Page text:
Eran Kolirin's 'Let It Be Morning' sweeps Israeli Ophir awards

Israeli filmmaker Eran Kolirin was the big winner in Tuesday night’s annual Ophir Awards ceremony.
Eran Kolirin's 'Let It Be Morning' sweeps Israeli Ophir awards

Known for his groundbreaking 2007 film The Band's Visit, which blended so perfectly both Palestinian and Israeli actors in a film that has gone on to inspire a best-selling Broadway musical, Eran Kolirin walked away a winner at this year's Ophir Awards ceremony. Let It Be Morning swept the Ophir awards, winning seven statuettes, including best director and screenplay for Kolirin, and best actor and actress, respectively, for Palestinian co-stars Alex Bakri and Juna Suleiman.

Palestinian actor Ehab Elias Salami won best supporting actor, while Suleiman also won best the prize for best casting.

The film is based on Sayed Kashua's hauntingly personal novel and tells the story of Sami, a Palestinian accountant and Israeli citizen, who is traveling home with his wife and son soon after departing a family wedding in his childhood village. After he and the family remain stuck in his childhood village due to some activity by the Israeli army, things begin to unravel. Let It Be Morning premiered in Cannes earlier this year and as the winner of the Ophir for feature film, it will automatically become Israel’s selection for a nomination for an Academy Award for best international film. The Band's Visit was disqualified because its dialogue was mainly in English.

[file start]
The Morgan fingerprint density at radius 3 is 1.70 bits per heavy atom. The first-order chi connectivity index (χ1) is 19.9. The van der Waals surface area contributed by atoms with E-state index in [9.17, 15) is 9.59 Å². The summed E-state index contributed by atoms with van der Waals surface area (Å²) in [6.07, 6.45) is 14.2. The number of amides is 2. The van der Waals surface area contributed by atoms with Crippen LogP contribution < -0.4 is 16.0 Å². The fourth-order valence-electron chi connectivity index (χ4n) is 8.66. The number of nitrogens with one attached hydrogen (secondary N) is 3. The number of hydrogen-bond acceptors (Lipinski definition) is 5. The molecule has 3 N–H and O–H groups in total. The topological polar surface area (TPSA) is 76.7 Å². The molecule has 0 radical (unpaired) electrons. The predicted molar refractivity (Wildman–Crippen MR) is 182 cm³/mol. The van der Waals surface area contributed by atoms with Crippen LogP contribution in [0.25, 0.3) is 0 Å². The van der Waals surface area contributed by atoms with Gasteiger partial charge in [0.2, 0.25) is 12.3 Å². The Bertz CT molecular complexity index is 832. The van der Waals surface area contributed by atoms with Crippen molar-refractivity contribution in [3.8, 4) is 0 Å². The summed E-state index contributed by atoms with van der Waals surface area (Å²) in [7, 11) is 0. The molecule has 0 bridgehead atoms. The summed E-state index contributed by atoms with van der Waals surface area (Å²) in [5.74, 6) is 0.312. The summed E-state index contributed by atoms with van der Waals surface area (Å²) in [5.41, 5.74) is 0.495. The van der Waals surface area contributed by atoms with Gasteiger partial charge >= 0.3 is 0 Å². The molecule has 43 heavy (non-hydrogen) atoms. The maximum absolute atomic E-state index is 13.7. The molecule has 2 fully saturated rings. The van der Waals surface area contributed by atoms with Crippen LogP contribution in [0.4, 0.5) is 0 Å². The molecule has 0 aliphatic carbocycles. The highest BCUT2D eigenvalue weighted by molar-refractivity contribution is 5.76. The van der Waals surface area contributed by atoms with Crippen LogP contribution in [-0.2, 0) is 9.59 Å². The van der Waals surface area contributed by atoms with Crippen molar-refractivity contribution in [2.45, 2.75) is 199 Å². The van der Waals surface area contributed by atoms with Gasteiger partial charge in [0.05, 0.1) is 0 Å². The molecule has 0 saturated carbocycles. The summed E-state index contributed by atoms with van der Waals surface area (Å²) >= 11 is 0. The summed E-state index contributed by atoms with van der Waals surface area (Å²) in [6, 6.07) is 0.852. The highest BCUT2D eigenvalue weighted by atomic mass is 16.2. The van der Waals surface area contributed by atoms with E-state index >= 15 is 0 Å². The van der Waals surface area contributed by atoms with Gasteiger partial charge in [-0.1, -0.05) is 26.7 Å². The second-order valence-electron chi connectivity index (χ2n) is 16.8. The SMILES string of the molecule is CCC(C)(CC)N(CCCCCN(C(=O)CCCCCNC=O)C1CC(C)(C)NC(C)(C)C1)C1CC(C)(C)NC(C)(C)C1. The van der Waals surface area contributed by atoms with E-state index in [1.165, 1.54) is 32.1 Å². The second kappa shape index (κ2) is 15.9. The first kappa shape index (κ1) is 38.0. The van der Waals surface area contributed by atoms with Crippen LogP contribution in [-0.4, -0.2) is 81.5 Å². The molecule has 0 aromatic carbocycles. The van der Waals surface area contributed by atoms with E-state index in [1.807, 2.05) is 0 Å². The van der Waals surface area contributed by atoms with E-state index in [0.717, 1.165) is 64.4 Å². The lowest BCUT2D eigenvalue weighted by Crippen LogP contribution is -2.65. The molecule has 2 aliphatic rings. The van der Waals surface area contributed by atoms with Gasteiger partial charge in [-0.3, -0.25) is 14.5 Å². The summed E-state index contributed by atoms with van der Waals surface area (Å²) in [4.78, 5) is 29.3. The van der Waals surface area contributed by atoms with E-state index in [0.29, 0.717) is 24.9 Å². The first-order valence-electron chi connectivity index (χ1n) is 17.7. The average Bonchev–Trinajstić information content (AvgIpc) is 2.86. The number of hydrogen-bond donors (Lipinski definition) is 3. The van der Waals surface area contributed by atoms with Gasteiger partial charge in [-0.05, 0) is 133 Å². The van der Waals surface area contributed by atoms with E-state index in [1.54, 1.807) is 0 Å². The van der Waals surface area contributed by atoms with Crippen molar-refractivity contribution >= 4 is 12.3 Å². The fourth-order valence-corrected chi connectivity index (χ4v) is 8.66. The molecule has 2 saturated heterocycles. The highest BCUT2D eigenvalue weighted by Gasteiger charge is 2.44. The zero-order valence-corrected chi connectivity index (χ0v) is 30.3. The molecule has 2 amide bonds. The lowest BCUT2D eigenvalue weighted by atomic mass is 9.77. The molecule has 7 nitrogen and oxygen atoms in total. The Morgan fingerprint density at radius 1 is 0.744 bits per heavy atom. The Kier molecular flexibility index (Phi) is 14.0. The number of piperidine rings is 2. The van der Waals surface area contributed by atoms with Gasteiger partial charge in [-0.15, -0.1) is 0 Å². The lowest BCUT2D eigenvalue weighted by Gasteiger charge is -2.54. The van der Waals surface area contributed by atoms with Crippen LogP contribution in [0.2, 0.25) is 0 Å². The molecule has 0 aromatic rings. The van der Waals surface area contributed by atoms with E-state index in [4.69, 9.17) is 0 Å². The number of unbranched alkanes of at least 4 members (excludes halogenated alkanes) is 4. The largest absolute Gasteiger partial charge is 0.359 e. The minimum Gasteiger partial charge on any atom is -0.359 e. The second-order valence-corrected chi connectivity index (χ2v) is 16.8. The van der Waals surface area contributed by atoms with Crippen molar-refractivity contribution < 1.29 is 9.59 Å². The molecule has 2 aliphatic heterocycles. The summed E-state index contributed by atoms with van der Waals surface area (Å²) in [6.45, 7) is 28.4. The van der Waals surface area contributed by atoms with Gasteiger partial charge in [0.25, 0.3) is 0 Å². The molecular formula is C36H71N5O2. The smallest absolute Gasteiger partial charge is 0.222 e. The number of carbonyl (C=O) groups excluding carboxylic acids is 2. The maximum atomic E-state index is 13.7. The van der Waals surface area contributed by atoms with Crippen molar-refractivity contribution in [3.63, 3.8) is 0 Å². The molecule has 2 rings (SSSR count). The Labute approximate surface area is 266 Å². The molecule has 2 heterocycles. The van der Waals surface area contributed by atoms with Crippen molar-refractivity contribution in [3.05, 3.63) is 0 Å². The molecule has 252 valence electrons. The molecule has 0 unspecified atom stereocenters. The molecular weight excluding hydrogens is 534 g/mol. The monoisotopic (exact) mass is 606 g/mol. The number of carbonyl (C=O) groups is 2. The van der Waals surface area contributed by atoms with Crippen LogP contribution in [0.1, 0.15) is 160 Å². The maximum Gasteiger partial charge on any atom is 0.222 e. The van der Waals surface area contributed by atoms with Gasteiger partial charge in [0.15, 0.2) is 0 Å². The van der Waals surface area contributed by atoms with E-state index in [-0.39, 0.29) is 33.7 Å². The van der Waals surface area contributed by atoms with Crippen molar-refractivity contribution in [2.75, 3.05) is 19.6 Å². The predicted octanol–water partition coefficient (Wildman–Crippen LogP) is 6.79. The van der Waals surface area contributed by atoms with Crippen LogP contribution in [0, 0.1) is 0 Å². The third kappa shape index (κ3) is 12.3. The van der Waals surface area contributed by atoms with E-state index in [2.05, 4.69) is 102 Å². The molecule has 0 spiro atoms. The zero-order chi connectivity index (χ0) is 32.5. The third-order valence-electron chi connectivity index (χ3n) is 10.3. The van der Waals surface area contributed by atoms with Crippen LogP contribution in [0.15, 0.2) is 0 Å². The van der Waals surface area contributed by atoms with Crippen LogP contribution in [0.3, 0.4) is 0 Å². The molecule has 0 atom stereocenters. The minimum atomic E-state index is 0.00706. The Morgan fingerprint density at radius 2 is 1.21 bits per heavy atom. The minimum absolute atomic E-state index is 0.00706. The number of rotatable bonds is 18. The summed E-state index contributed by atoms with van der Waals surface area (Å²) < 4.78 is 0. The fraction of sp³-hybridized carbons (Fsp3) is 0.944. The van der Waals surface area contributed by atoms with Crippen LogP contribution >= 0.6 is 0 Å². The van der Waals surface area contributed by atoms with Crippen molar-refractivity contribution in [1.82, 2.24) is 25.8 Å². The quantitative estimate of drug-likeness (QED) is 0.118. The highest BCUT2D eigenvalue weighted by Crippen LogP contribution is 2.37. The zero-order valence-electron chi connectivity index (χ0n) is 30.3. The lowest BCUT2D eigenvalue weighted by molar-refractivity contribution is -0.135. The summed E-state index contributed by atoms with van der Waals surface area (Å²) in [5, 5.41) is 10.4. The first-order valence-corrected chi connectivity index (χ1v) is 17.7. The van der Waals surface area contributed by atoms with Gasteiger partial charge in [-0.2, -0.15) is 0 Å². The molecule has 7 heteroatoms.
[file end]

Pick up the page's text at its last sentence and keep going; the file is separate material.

When Let It Be Morning premiered on the Croisette, the Palestinian cast refused to attend the event, protesting Cannes’ designation of the film as Israeli, rather than Palestinian.

The Ophir ceremony seemed like it would be a repeat performance, until best supporting actor winner Salami, who was present at the ceremony, spoke from the stage:

“I have a dream, and that dream does not harm humanity, and doesn’t damage health. It’s in two acts — first, a just peace for the Palestinian people; the second act is a calm life, a peaceful life, a creative life for the citizens of the [Israeli] state." He was greeted by enthusiastic applause from the audience.

Other Ophir winners included Gigi Dar's animated feature Legend of Destruction which won best music, art design, editing and sound design. Reymonde Amsellem won best supporting actress for her performance in Amir Manor’s Tel Aviv-set prostitution drama The House On Fin Street and Avi Nesher’s Image Of Victory, which had garnered 15 nominations, won best cinematography, costumes and makeup. Vanessa Lapa's Speer Goes to Hollywood about Nazi criminal Albert Speer and his quest to sell the rights to his life story, walked away with the best documentary award.

Most critics and audiences have favoured Nadav Lapid's Ahed's Knee, which also premiered in Cannes and walked away with the Jury Prize there. Ahed's Knee was nominated for 8 Ophir awards but, at the end of the night, hadn't received a single statuette. The film is a personal commentary on the decaying state of culture in the filmmaker's homeland and has been picked up for distribution in the US by Kino Lorber. It is currently traveling on the festival circuit.

You may also like